Finding a therapist can be a challenge. Sometimes their style doesn’t work for you, sometimes they’re not as available as you need them to be, and sometimes you just can’t explain it. All valid reasons. So when you find someone you like and develop a relationship with them, it’s hard to imagine leaving them and starting over with someone else.
I’d been working with my therapist for over 2 years. She changed my life in many ways, and I will always be grateful for our time together. Not that long ago, I thought I wouldn’t ever move out of state because I couldn’t imagine leaving my therapist. Then a few months later, I willingly chose to find a new therapist because our relationship was no longer serving me the way it was meant to.
You can have lots of reasons to find a new therapist, especially if you identify bad behavior or red flags for a therapist. But as someone who thought I would be with the same therapist for the rest of my life, I wanted to share the 3 major signs I knew I needed to find a new therapist.
I felt like I was talking to a friend
Being comfortable with my therapist was important to me. I needed to feel safe enough to allow myself to be vulnerable, but you can also get too comfortable. During the later therapy sessions I had with my therapist, I felt as if she took her therapist hat off. She didn’t ask questions in the same way, and our sessions didn’t feel as challenging.
In fact, I almost felt as if I were simply venting to a friend instead of talking to a trained professional. I personally don’t want my therapist to be super clinical or stiff, but I do need them to challenge me.
We kept having the same conversation
Along the same lines, I felt like we were having the same conversation over and over. And not in the sense that I kept bringing up the same content, for example, a continuous issue with work. No, they always felt like the same conversation because every issue or concern I had, she tied back to what she believed was the root cause of it all.
That didn’t quite sit right with me, but I saw her for a few more session just to confirm my theory. And yes, everything I brought was somehow tied back to this one issue.
The thing is, I’ve definitely made progress on that issue, but I didn’t feel like my progress was seen or acknowledged. I felt as if I’d been labeled as a person with this particular issue; no matter what I did, I felt like I’d always have that label in her eyes.
It just didn’t feel right
Although from the outside, it might seem like I made my decision to find a new therapist in less than a month, it actually took much longer than that. I had several sessions that just didn’t feel quite right to me. Not that my therapist was being inappropriate or had any red flags during therapy, but I just didn’t feel good about it anymore. I sat with those feelings for quite a while to make sure it wasn’t just an off day for either of us.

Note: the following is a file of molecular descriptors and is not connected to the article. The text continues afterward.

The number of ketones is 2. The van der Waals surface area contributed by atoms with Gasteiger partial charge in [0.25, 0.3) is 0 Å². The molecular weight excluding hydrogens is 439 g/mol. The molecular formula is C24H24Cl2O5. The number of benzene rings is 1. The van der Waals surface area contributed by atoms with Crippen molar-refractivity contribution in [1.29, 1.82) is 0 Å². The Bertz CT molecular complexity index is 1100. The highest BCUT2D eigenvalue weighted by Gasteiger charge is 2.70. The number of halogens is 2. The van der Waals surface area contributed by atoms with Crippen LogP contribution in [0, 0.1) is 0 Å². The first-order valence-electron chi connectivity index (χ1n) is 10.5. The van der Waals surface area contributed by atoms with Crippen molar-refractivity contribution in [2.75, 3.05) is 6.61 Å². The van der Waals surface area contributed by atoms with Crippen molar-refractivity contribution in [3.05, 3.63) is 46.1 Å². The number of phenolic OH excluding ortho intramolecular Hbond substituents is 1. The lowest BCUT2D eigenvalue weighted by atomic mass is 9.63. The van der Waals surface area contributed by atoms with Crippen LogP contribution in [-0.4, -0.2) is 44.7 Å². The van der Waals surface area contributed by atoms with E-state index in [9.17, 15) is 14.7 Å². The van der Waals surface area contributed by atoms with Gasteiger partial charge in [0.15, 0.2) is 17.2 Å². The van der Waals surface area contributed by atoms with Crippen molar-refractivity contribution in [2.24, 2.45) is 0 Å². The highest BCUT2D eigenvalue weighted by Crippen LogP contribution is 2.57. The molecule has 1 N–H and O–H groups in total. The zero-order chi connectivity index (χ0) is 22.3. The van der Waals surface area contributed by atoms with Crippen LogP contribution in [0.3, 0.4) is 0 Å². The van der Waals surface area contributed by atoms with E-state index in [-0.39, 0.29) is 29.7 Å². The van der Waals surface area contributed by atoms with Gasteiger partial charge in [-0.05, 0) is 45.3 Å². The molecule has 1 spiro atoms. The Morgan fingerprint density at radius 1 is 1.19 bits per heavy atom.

After a particular session, I felt belittled and scolded, and that was really the tipping point for me.
What I did when I decided to move on
I thought about what to do for a couple weeks. I normally look forward to therapy, but as the date of our next session creeped closer and closer, I realized that I really didn’t want to talk to her or see her. And realizing that made it clear that it was time to let go.
So then what? Should I talk to her? Did I really want to spend the time and energy finding someone new? Did I owe anything to her? What did I owe myself?
My knee-jerk reaction was to just find someone new without talking to her, but I realized it was important to make an attempt at salvaging the relationship. So I worked up the courage to send her a message. I spent a lot of time composing it to ensure that I expressed my feelings skillfully without attacking her or being rude; I asked a dear friend to review it for me (who I had shared the situation with) just to make sure.
Though my therapist seemed to be equally thoughtful in her response, rather than making me feel better, her response actually confirmed a few of my theories about what was happening on her side. I thanked her for her response and let her know I would cancel the rest of my appointments with her and reach out if I wanted to talk again.
Although having that dialogue with my therapist did not change the outcome, I felt good about making that effort before closing the door. I recognize that we’re all human, and despite our best efforts, we all still have our own biases — even therapists, coaches, and other healers and healthcare practitioners.
I still hold my previous therapist in high regard, and I wouldn’t hesitate to recommend her to a friend. She was exactly the therapist I needed when I found her, but as we grow and change, so do our needs. Not everyone is necessarily meant to be in our lives until the end, even if we want them to be.
At first, I was not excited about getting a new therapist and starting over with someone new. My previous therapist knew all my stories, she knew all the background and I’d told her all of the difficult stories I had to tell.
But I discovered something interesting when I found a new therapist.
My story changed. Not only was I telling it differently because I’m now a different person, but my new therapist also has a completely different interpretation of my story. She’s looking at it with a different lens. After only 3 sessions, I realized that fresh perspective is exactly what I need to move forward with this next stage of life.